W3C home > Mailing lists > Public > www-style@w3.org > October 2005

Re: anchor as block level element

From: Andrew Fedoniouk <news@terrainformatica.com>
Date: Thu, 6 Oct 2005 17:33:11 -0700
Message-ID: <008001c5cad6$b27a9fc0$c302000a@internal.toppro.net>
To: "Jonathan Chetwynd" <j.chetwynd@btinternet.com>
Cc: <www-style@w3.org>


----- Original Message ----- 
From: "Jonathan Chetwynd" <j.chetwynd@btinternet.com>


| "This is why anchors and hyperlinks are inline only - they attached
| to words - the only known positioned entities."
|
| Andrew,
|
| What about images? or block level elements, which can't be contained
| in inline elements?
|

Again, we are speaking here about pure HTML. Imagine that there no CSS at all in
the Universe.

>From HTML point of view images are special type of characters (or single
character words) - they positioned inline as other text (floating images is an 
exception) .
There are only two types of "blocks" from HTML point of view - document itself
and table cell.. All other tags (not elements, sic!) has no visiual indication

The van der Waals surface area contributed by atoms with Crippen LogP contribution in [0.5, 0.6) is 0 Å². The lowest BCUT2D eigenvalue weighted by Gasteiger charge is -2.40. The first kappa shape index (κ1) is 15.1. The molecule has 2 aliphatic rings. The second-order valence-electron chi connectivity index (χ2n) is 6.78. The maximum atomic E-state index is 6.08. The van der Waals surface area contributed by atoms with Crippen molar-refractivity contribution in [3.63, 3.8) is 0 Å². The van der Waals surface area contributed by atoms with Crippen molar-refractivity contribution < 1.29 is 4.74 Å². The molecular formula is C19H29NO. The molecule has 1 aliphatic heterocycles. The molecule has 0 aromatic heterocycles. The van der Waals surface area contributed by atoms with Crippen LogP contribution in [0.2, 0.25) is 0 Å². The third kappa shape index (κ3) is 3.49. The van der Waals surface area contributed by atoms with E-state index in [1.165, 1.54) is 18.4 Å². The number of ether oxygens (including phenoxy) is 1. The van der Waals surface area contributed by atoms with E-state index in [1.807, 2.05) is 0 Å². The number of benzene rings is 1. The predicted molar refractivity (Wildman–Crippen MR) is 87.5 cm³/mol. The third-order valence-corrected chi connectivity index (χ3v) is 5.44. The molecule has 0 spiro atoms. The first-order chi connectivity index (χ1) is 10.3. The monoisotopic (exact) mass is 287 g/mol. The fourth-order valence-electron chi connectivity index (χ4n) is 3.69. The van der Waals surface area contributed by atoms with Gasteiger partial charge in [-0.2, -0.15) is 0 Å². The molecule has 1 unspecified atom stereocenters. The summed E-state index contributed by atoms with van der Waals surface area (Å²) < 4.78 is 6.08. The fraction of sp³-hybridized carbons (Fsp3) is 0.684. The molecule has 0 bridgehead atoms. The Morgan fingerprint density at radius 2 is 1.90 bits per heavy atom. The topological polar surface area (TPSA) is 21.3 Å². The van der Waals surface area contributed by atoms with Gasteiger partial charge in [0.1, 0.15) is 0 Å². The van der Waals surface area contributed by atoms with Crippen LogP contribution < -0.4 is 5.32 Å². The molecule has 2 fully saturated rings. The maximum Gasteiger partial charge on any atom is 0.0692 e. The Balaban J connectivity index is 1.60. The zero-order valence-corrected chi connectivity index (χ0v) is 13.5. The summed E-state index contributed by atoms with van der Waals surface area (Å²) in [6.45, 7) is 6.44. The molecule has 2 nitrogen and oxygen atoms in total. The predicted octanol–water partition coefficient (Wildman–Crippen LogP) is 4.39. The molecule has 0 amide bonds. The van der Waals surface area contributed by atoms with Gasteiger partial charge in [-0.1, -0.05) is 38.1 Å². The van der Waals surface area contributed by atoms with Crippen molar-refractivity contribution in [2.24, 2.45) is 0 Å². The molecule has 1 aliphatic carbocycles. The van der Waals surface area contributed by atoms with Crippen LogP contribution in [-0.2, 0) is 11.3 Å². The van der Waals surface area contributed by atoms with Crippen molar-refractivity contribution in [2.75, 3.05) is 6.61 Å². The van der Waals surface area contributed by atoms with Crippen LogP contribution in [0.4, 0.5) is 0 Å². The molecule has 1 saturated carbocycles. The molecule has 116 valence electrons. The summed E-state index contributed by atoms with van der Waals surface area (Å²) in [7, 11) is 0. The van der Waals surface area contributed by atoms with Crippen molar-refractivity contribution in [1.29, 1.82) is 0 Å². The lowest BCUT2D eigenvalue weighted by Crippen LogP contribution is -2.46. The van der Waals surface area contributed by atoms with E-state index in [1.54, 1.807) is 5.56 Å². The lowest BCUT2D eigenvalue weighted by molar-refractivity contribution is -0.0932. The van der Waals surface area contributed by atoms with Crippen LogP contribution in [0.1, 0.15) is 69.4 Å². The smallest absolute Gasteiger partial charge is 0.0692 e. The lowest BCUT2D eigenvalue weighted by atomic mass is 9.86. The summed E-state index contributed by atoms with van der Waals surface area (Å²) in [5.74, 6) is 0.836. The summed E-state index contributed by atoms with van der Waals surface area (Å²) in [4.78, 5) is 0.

that they are
blocks (no borders/backgrounds) - thus some hypethetical renderer can forget 
about DIVs, BLOCKQUOTEs, etc immediately after parsing.

Parsing/layouting here is a simple incremental process - build list of tagged
(by hyperlinks) words and their postions by using markup rules. To render just 
walk through all of words and draw them at their positions. Plain HTML renderer 
is significantly simpler than HTML/CSS renderer - it does not require DOM - just 
list of words. Or it is "flat DOM" if you wish.

I guess that this simplicity was deliberate intention of HTML inventors.

Andrew Fedoniouk.
http://terrainformatica.com
Received on Friday, 7 October 2005 00:33:15 GMT

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